To achieve Step 12, individuals will have to show that they can think about where differences in perspectives might come from.
In the previous step, the focus was on recognising and comparing different standpoints. This step builds on this by encouraging individuals to think more deeply about where diverse views come from, the better build empathy and understanding.
The building blocks of this step are learning:
In education, we often work and interact with people who have different views of things. We might hear about different perspectives when discussing topical issues in a student council meeting, during a debate or in a seminar. It can be a positive experience hearing how other people view a complex idea as it challenges our own beliefs and helps us to make informed decisions about how we feel about something. It can also be a difficult experience if their perspective directly challenges our own or others around us. In both cases, it’s important to have the tools to break down someone’s perspective and understand where it comes from. This helps us to better understand the world and make informed decisions about a given topic.
When working as part of an organisation, it is beneficial to have a diversity of thought. Differences in perspectives can be advantageous for a company as it helps them to build a greater understanding of society and provide better support or services. By effectively considering where different perspectives come from, you can better understand your customers and clients and what they are looking for. When presented with different viewpoints, it’s important to listen critically to ensure you remain objective. This will help you to make well-informed and considered decisions that are beneficial for the business and its success.
Listening to different perspectives helps us grow, stretch our thinking and see the world from diverse viewpoints. Individual perspectives are influenced by a range of things such as the information available to that person, the experiences we have had, our beliefs and values as well as assumptions we have about the world. In order to better understand others, it is important to consider how their perspectives have been formed. This will help us to build stronger relationships with others and be more empathetic to those whose perspectives may differ from our own.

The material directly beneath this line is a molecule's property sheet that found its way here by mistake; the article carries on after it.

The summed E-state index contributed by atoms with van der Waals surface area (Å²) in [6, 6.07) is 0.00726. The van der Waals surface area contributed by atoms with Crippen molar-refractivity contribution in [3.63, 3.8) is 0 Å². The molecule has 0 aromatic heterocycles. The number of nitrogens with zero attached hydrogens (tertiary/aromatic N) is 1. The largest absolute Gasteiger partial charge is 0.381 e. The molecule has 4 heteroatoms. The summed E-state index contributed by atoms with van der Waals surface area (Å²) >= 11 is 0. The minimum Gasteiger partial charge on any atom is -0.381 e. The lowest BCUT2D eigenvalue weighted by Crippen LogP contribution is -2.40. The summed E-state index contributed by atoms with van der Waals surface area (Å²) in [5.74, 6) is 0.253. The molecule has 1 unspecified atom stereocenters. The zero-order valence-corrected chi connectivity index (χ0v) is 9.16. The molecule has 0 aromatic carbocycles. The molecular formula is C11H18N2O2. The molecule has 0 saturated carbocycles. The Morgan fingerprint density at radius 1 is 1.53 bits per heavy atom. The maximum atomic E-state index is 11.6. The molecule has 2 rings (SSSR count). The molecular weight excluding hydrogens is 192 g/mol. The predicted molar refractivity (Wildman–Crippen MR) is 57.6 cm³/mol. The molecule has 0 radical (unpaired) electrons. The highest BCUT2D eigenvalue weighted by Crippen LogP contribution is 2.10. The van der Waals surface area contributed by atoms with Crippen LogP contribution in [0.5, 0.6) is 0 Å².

To best practise this step of Listening, apply what you have learnt to a real-life situation. Choose one or more of the activities below, remind yourself of the key points and strategies in the step, and have a go!
To teach this step:
This step can be reinforced effectively by encouraging learners to take a more critical approach to how they take in information and assess different perspectives. When they read differing accounts or opinion pieces, they can be challenged to analyse what they see as causing those differences.
This step is best assessed through a structured analysis task, either based around something that is topical in current affairs or related to their wider subject learning. Learners can be asked to either discuss or write about a comparison of perspectives, and their analysis of where those different perspectives come from. The teacher is looking for evidence of the learner identifying and exploring some of the layers above.
This step is relevant to individuals who use their listening skills to understand different perspectives on a complex issue and make decisions about what to do next.
To build this step in the work environment, managers could:
There are plenty of opportunities for building this skill in the workplace:
For those already employed, this step is best assessed through questioning. For instance:
During the recruitment process, this step could be assessed by:
We work with a wide range of organisations, who use the Skills Builder approach in lots of different settings – from youth clubs, to STEM organisations, to careers and employability providers.
We have a lot of materials available to support you to use the Skills Builder Universal Framework with the individuals you work with, including:
We also do a lot of work with organisations who join the Skills Builder Partnership to build the Universal Framework into their work and impact measurement systems. You can find out a lot more using the links below.
As a parent or carer, you might be thinking about how best to support your children to build their essential skills. The good news is that there is lots that you can do that will have a big impact, including:
We’ve developed a whole series of tools and resources to help parents to build these skills, including:
There is also content for older children and young people, including short activities and reflections that they can complete alone, or with you.